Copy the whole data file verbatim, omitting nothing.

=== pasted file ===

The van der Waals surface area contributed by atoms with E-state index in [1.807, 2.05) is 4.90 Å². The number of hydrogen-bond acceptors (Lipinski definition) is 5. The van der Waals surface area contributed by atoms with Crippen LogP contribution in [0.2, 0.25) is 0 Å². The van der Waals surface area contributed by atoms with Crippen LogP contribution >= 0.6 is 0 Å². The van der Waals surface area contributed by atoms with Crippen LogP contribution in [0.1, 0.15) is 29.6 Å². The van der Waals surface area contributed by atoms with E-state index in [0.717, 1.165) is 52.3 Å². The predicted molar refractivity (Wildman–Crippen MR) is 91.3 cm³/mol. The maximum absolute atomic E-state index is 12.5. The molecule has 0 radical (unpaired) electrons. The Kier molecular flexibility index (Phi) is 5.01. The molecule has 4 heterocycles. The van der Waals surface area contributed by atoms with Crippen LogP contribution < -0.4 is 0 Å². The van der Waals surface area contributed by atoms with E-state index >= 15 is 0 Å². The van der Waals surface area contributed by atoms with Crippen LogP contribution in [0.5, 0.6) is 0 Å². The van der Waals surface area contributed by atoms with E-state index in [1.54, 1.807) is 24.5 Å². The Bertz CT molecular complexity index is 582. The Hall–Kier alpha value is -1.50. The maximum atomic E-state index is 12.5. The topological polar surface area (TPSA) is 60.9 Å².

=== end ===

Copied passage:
The van der Waals surface area contributed by atoms with E-state index in [1.807, 2.05) is 4.90 Å². The number of hydrogen-bond acceptors (Lipinski definition) is 5. The van der Waals surface area contributed by atoms with Crippen LogP contribution in [0.2, 0.25) is 0 Å². The van der Waals surface area contributed by atoms with Crippen LogP contribution >= 0.6 is 0 Å². The van der Waals surface area contributed by atoms with Crippen LogP contribution in [0.1, 0.15) is 29.6 Å². The van der Waals surface area contributed by atoms with E-state index in [0.717, 1.165) is 52.3 Å². The predicted molar refractivity (Wildman–Crippen MR) is 91.3 cm³/mol. The maximum absolute atomic E-state index is 12.5. The molecule has 0 radical (unpaired) electrons. The Kier molecular flexibility index (Phi) is 5.01. The molecule has 4 heterocycles. The van der Waals surface area contributed by atoms with Crippen LogP contribution < -0.4 is 0 Å². The van der Waals surface area contributed by atoms with E-state index >= 15 is 0 Å². The van der Waals surface area contributed by atoms with Crippen LogP contribution in [0.5, 0.6) is 0 Å². The van der Waals surface area contributed by atoms with E-state index in [1.54, 1.807) is 24.5 Å². The Bertz CT molecular complexity index is 582. The Hall–Kier alpha value is -1.50. The maximum atomic E-state index is 12.5. The topological polar surface area (TPSA) is 60.9 Å².